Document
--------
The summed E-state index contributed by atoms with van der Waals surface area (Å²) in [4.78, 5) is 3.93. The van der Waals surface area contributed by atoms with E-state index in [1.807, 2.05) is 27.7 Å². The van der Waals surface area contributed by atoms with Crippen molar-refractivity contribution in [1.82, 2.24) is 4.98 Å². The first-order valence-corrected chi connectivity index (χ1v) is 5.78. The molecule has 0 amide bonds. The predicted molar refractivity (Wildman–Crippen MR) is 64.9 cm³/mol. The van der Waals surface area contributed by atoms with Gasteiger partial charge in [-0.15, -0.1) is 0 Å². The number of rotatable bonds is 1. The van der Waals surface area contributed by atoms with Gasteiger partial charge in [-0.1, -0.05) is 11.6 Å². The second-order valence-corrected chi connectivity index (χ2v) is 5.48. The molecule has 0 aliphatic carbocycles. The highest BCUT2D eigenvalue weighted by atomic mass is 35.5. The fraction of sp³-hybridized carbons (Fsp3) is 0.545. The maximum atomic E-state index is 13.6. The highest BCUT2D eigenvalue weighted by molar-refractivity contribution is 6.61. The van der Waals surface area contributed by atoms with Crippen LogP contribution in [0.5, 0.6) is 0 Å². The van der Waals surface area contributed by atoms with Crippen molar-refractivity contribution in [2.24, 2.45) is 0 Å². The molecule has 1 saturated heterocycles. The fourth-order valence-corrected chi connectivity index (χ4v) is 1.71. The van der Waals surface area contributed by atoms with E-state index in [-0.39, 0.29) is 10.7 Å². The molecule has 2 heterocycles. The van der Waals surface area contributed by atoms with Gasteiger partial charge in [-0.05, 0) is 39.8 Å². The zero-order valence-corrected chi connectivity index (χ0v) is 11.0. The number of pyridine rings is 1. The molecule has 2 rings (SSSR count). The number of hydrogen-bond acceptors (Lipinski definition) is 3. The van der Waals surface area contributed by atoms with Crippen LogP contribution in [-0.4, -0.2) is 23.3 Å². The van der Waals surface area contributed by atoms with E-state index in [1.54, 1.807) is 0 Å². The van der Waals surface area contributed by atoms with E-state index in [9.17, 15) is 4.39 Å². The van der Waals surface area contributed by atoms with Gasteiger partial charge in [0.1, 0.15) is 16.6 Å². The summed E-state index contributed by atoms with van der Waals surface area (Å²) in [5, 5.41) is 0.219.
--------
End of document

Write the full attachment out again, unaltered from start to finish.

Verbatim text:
The summed E-state index contributed by atoms with van der Waals surface area (Å²) in [4.78, 5) is 3.93. The van der Waals surface area contributed by atoms with E-state index in [1.807, 2.05) is 27.7 Å². The van der Waals surface area contributed by atoms with Crippen molar-refractivity contribution in [1.82, 2.24) is 4.98 Å². The first-order valence-corrected chi connectivity index (χ1v) is 5.78. The molecule has 0 amide bonds. The predicted molar refractivity (Wildman–Crippen MR) is 64.9 cm³/mol. The van der Waals surface area contributed by atoms with Gasteiger partial charge in [-0.15, -0.1) is 0 Å². The number of rotatable bonds is 1. The van der Waals surface area contributed by atoms with Gasteiger partial charge in [-0.1, -0.05) is 11.6 Å². The second-order valence-corrected chi connectivity index (χ2v) is 5.48. The molecule has 0 aliphatic carbocycles. The highest BCUT2D eigenvalue weighted by atomic mass is 35.5. The fraction of sp³-hybridized carbons (Fsp3) is 0.545. The maximum atomic E-state index is 13.6. The highest BCUT2D eigenvalue weighted by molar-refractivity contribution is 6.61. The van der Waals surface area contributed by atoms with Crippen LogP contribution in [0.5, 0.6) is 0 Å². The van der Waals surface area contributed by atoms with Crippen molar-refractivity contribution in [2.24, 2.45) is 0 Å². The molecule has 1 saturated heterocycles. The fourth-order valence-corrected chi connectivity index (χ4v) is 1.71. The van der Waals surface area contributed by atoms with E-state index in [-0.39, 0.29) is 10.7 Å². The molecule has 2 heterocycles. The van der Waals surface area contributed by atoms with Gasteiger partial charge in [-0.05, 0) is 39.8 Å². The zero-order valence-corrected chi connectivity index (χ0v) is 11.0. The number of pyridine rings is 1. The molecule has 2 rings (SSSR count). The number of hydrogen-bond acceptors (Lipinski definition) is 3. The van der Waals surface area contributed by atoms with Crippen LogP contribution in [-0.4, -0.2) is 23.3 Å². The van der Waals surface area contributed by atoms with E-state index in [1.54, 1.807) is 0 Å². The van der Waals surface area contributed by atoms with E-state index in [9.17, 15) is 4.39 Å². The van der Waals surface area contributed by atoms with Gasteiger partial charge in [0.1, 0.15) is 16.6 Å². The summed E-state index contributed by atoms with van der Waals surface area (Å²) in [5, 5.41) is 0.219.